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In Florida, sheriff's officials say a trail of pill bottles stolen from a Florida pharmacy led detectives to a home where they encountered two men who matched descriptions of robbers seen on surveillance video. Read the rest
Here is another fabulous list of important records, this one organized around the theme of "most drug-addled." As with the avant-garde list, this author's choices are ripe for debate. The writing on the entries is also fun.
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RAMPANT MADNESS, cheap powder, and the whiskey river: below are the 50 most debauched, sodden, and certifiable records in music history.
The rules are simple: being merely eccentric while swathed in outlandish clothing fails to qualify. Having done an epic amount of street powder while getting handjobs in the groupie van is not enough. Hell, Steven Tyler claims to have spent $3 million on cocaine over the years, but would Aerosmith have sounded one iota different if they’d been straight edge? It’s the same reason Mötley Crüe doesn’t warrant space on this list. Sure, they snorted live ants (actually, that was Ozzy) and mainlined Jack Daniel’s to stave off epic boredom, but their music would have been exactly the same steaming pile of hair regardless.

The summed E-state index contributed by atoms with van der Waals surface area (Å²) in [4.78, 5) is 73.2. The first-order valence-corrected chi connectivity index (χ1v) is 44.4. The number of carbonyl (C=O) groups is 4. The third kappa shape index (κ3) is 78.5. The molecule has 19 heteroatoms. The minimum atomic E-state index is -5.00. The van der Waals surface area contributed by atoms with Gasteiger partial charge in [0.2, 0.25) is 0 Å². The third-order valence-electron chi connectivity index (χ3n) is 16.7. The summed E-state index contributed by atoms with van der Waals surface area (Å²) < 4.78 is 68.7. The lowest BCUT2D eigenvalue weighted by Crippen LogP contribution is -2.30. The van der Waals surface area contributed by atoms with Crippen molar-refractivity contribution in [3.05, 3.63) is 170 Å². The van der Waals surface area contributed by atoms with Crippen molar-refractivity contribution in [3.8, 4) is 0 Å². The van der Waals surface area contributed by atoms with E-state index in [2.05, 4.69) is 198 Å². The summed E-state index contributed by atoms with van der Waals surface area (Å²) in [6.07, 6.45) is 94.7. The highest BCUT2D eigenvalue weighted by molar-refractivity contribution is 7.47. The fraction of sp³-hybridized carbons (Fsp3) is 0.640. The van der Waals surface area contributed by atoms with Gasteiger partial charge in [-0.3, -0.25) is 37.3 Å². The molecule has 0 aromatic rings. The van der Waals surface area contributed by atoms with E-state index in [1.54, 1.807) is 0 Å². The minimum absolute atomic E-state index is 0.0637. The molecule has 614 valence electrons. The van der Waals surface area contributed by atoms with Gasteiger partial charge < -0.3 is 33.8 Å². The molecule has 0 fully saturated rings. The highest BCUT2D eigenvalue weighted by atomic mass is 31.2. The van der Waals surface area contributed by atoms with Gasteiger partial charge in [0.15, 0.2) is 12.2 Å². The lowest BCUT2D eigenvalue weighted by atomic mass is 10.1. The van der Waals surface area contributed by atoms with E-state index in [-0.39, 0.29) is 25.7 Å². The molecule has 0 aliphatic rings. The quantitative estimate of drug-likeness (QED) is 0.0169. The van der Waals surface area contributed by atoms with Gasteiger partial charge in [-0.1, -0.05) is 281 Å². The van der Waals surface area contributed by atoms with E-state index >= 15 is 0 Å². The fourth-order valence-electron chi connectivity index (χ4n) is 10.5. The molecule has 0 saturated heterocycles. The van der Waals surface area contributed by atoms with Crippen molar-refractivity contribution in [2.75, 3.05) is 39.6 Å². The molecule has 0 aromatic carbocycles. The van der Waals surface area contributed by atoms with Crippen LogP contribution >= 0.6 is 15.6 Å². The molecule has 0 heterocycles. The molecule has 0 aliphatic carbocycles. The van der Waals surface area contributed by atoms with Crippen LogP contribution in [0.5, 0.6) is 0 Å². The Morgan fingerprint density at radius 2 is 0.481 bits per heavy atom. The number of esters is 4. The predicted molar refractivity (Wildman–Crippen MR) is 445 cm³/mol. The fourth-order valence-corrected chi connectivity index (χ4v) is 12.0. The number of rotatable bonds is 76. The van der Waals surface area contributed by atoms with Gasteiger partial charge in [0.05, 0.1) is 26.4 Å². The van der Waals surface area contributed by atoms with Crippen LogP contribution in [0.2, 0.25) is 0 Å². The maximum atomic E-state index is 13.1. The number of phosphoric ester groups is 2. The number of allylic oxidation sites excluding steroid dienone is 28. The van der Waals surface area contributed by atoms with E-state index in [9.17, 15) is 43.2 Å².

No, to make this list, the music on a given album has to bleed chemical influence while also leaching a very specific brand of desperation and/or madness. The vocals, the rhythm, the melody–all have to be drenched in reverb, compression, and frighteningly altered states that could not have been recorded any other way.
Except through a blind leap into the void. Roll it, pour it, cook it, crush it, or just get stone-cold crazy; the needle will drop into the groove either way.
But excess is never enough.
A California lawyer was arrested by federal authorities who say she was also selling guns and distributing methamphetamine. Sadly, neither are covered under attorney-client privilege. Read the rest
Researchers from Texas A&M say they have found a quick, cheap, and accurate way for law enforcement agents to differentiate pot and hemp – using lasers. Read the rest